I always say that I don’t defend soccer from the ninnies, the flat-Earthers and the fearful who wince at change in their world.
It doesn’t need defending. It is what it is. (Besides, they are ninnies, flat-Earthers and the fearful; they don’t do “reason” and aren’t worth the wasted breath.)
But I suppose there is another side when it comes to soccer being in a comfortable place. The game being “what it is” here and being OK with it – that goes two ways.
We really should stop drawing false conclusions on the game’s popularity. More to the point, we should resist the urge to proclaim MLS more popular than this sport or that one based on attendance data alone.
And what’s the point of comparing attendance of professional matches here to that in other lands? Because if you are telling me that soccer enjoys greater standing within the general populous here compared to, say, Brazil or Scotland, and you are basing that on attendance figures at professional matches – then you and I need to have a little sit-down about the blessedness of real-world truth telling.
Yes, it is interesting that MLS average gate (18,828 at the time of this report) lands favorably alongside some far more storied and venerable global associations. But that’s it; “Interesting” is where it starts and stops.
Attendance figures are all tied into stadium size, regional availability of professional clubs to support, number of matches overall, etc.
As for comparing attendance data of MLS to NHL and NBA? Please.
That’s apples and oranges due to venue capacity (much smaller generally in NBA and NHL) and number of contests (a whole bunch more in NBA and NHL).
AT THE HALF: Manchester derby scoreless after 45 minutes
After 45 minutes, the final Manchester derby of the 2016-17 Premier League season — the one that’ll go a long, long way toward deciding which of the city’s sides will finish in the top-four — is scoreless, but not without incident.
The game’s best chances thus far fell Manchester City’s way, as Sergio Aguero missed a clear-cut chance after 10 minutes — Kevin De Bruyne whipped in the perfect ball to the back post, and Aguero put it wrong side of David De Gea‘s post.
Ander Herrera has, once again, be Manchester United’s danger man, combining well with Marcus Rashford and Henrikh Mkhitaryan, but Claudio Bravo made the one save he was forced into during the first half. One thing to keep an eye on during the final 45 minutes: Rashford picked up a knock very early on, and struggled to move around the field after that.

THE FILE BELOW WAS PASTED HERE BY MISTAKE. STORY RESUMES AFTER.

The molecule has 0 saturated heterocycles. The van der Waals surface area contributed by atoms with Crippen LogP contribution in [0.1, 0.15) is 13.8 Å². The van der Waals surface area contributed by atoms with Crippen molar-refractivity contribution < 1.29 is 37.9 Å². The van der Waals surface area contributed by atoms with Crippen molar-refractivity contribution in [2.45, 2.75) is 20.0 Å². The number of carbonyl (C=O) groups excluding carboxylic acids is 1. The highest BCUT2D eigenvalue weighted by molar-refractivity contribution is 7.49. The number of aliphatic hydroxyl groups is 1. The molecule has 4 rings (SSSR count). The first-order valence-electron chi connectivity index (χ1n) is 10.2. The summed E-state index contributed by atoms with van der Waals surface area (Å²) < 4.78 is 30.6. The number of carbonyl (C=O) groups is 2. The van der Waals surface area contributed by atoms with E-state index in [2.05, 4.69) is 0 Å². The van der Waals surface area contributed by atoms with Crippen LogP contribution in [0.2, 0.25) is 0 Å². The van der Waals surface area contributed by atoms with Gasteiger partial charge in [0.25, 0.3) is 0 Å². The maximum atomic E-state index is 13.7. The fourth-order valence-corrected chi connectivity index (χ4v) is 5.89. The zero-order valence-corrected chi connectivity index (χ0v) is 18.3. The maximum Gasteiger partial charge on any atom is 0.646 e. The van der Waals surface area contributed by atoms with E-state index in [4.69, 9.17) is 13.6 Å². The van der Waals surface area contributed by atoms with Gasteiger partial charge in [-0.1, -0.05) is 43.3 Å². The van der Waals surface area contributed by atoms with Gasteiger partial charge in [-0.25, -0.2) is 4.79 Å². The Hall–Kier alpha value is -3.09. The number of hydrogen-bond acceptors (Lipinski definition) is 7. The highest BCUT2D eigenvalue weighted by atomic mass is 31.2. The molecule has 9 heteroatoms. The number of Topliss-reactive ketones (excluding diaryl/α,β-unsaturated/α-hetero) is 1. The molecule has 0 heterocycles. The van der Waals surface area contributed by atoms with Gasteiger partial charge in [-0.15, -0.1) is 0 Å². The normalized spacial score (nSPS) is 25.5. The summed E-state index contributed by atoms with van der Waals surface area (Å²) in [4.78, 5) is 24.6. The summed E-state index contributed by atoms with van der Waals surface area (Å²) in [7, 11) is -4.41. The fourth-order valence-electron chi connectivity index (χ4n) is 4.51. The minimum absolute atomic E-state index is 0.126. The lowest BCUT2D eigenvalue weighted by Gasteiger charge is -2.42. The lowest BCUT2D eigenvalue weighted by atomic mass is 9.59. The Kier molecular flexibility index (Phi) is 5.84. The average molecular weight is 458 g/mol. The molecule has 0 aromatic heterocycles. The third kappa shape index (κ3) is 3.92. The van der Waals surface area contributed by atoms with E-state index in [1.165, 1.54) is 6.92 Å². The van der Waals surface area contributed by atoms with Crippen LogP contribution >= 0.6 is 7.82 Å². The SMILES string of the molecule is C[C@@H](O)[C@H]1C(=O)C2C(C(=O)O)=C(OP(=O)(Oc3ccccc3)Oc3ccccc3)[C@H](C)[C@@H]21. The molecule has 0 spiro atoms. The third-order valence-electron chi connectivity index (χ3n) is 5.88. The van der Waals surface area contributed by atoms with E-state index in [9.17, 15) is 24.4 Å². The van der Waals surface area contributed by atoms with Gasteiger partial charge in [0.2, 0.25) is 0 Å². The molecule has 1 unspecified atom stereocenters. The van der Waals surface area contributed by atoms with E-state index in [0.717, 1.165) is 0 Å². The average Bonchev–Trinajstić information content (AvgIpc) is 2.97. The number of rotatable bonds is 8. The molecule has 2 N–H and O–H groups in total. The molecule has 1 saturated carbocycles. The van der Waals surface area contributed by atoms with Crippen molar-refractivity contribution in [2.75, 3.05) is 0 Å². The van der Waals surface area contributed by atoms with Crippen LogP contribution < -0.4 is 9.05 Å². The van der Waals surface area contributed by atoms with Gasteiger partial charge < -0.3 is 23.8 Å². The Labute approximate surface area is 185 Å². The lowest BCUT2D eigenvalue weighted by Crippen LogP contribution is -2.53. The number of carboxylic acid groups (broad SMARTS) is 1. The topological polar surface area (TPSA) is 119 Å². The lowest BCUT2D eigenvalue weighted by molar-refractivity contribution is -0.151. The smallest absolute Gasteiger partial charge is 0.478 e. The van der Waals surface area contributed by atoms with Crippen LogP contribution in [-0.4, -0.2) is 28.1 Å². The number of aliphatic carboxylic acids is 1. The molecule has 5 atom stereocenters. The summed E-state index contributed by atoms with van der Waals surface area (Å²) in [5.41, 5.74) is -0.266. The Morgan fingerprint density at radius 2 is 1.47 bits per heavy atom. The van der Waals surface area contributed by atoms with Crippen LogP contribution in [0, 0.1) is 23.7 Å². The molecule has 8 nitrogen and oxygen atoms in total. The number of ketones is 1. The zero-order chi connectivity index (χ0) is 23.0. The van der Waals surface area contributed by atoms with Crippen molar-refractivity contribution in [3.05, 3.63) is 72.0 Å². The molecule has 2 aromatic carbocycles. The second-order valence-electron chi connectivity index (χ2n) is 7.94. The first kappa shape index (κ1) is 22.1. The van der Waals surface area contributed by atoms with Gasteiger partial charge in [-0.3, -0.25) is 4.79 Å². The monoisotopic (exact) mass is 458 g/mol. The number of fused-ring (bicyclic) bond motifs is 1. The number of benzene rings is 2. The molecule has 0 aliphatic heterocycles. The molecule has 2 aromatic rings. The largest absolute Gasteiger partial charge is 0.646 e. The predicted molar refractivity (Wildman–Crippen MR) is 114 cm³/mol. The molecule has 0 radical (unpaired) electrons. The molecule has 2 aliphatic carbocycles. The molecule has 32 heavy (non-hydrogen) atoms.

The third Manchester Derby of the season is the first away from Old Trafford, as Manchester United visits Manchester City (Watch live, 3 p.m. ET on NBCSN and online via NBCSports.com) at the Etihad Stadium on Thursday.
There’s much on the line, as the sides sit just two points apart in the race for the Top Four. Man City would leapfrog third-place Liverpool with a win, while United could join the Reds on 66 points with a match-in-hand.
Of note, Ayre admitted that the club thought Dele Alli demanded too much given what he had produced when the Reds has the chance to sign him as a 16-year-old, and said that Liverpool could’ve landed Alexis Sanchez but the player wanted to live in London (“We couldn’t move the football club to London, unfortunately,” he quipped).
The best part relayed by Sky Sports had to do with Luis Suarez, and shows the relentless nature of the transfer market. Clearly Barcelona had interest in Suarez before the fiery striker bit Giorgio Chiellini at the World Cup, because, well…
“I remember the sporting director of Barcelona calling me during that game, immediately as Suarez bit the player, and he said to me ‘my friend, he’s bitten somebody, how can this be the price?’ I said ‘he’d already bitten somebody when you first bid!'”
We’re sure there’s a certain amount of storytelling in there, but undoubtedly some truth.
Given Barca paid a reported $84 million for the striker, the asking price couldn’t have started that much higher.
Rog and Davo return to discuss Chelsea’s FA Cup semifinal victory over Spurs, update their Top Four predictions (again), and dive into the depths of the relegation zone. Plus, the very important movement to change “Hudson Street” to “Ray Hudson Street.”
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